Still Life in Harlem: A Memoir

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Overview

A New York Times Notable Book

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Editorial Reviews

From the Publisher
"An anguished and eloquent meditation on the soul of black America."-Claude Brown, The New York Times Book Review
Publishers Weekly - Publisher's Weekly
Though Harris (Mississippi Solo) spent two years living in Harlem, this book is more about Harris than Harlem. A middle-class black whom some consider "too soft" to be black, he felt compelled to test his allegiances and identity in New York's most famous black district. He even decided to be unemployed and to "become poor," as if to share local poverty. However, his portrait of Harlema bit of history, a few conversations and observationspresents an ur-ghetto. Harris does acknowledge that "All [in Harlem] is not the clich of poverty," but he dismisses its wealthy and ignores the working class that sustains its churches and civic groups. Harris's book can be affecting, as when he reflects on his fatherwho hoped to create a better world. Ultimately, Harris's reveries do not lead him to any hard political or sociological analysis. Rather, his work ends with stories that show his mixed feelings of obligation, anguish and machismo. He stubbornly faces down a young tough blocking the sidewalk. He decides to help kids in an after-school program. He intervenes when he hears a man harassing a woman. He concludes that "the ghetto lies within" no matter how far he goes. However, his self-dramatizing style diminishes his epiphanies. (Nov.)
Kirkus Reviews
A worthwhile, complex commentary on the author's two-year sojourn in Harlem.

Harris has built a career on being an "insider-outsider" ethnographer, first as a black American in Africa and then in the rural Deep South (Native Stranger, 1992; South of Haunted Dream, 1993). He now follows these with a similar foray into Harlem, an attempt to witness another aspect of the black American experience. The narrative is engaging, well-written, and sometimes insightful, but it stops short of extraordinary because of Harris's own ambiguous role. The book opens with a scene that he returns to again and again: He is standing at his window late in the night, watching intently as a man across the street beats a woman. This scene and others indicate that Harris is an observer who has made a conscious choice to live in Harlem, to not have a telephone, to deplete his funds. He can, as he himself remarks, leave any time—a fact that gives the narrative an almost anthropological aloofness. As time progresses, he does begin to initiate more conversations on the street, to take a vested interest in his surroundings, and in doing so, he finds much still to be celebrated in Harlem: a young mother who spends late nights caring for the neighborhood's children; a native son who, after a successful law career, returns to Harlem to help other youngsters. Harris is changed by these encounters and inspired to refuse hopelessness and, ultimately, offers a writing class at an after-school program.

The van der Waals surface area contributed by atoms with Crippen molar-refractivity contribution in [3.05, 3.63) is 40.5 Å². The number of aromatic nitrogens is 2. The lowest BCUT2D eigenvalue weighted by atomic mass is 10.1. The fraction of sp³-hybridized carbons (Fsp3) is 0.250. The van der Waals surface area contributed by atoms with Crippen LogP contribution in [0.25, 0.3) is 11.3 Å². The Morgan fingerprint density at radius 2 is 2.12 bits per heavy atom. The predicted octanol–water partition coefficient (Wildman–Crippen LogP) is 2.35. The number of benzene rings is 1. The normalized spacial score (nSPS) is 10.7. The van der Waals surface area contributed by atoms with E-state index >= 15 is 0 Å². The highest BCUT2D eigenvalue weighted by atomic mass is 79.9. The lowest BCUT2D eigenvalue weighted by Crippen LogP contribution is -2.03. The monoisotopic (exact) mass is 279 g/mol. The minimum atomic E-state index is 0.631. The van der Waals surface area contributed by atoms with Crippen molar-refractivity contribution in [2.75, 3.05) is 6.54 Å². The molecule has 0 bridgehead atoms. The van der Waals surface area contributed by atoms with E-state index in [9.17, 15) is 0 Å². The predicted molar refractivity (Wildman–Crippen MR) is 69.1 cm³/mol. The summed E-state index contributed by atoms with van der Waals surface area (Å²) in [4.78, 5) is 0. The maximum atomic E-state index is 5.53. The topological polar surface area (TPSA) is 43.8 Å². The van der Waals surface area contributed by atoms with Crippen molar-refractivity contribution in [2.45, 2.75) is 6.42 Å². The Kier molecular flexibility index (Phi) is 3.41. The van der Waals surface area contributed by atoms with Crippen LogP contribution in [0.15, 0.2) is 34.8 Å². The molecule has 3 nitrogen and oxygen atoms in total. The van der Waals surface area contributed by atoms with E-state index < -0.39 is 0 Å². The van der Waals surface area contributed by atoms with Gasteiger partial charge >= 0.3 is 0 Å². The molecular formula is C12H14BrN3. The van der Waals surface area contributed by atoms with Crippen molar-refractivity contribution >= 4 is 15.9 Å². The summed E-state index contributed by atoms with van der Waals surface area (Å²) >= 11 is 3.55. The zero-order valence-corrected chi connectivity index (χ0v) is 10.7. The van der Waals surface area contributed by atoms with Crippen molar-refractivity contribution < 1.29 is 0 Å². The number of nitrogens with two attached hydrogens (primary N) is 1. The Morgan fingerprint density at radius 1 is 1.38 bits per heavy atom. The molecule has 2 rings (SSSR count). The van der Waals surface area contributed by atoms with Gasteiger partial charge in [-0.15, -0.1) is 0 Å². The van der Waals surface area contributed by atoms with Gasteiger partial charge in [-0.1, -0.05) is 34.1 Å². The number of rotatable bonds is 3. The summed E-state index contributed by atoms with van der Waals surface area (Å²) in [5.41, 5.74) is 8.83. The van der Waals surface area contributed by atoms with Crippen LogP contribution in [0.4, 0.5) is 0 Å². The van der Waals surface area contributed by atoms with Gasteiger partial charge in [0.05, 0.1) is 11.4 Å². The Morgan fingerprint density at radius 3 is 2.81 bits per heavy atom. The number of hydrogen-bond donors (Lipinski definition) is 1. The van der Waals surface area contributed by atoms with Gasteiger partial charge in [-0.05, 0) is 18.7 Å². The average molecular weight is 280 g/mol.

The book's title becomes something of an unintentional double entendre: As an artist Harris has successfully captured the "still life" of Harlem, a portrait of hopelessness and urban decay. But by the end he has subtly convinced the reader that there is still, in fact, life in Harlem. His own small transformations become his most compelling witness to that stubborn life.

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Product Details

  • ISBN-13: 9780805048520
  • Publisher: Holt, Henry & Company, Inc.
  • Publication date: 9/15/1997
  • Edition description: REV
  • Pages: 288
  • Product dimensions: 5.02 (w) x 7.54 (h) x 0.79 (d)

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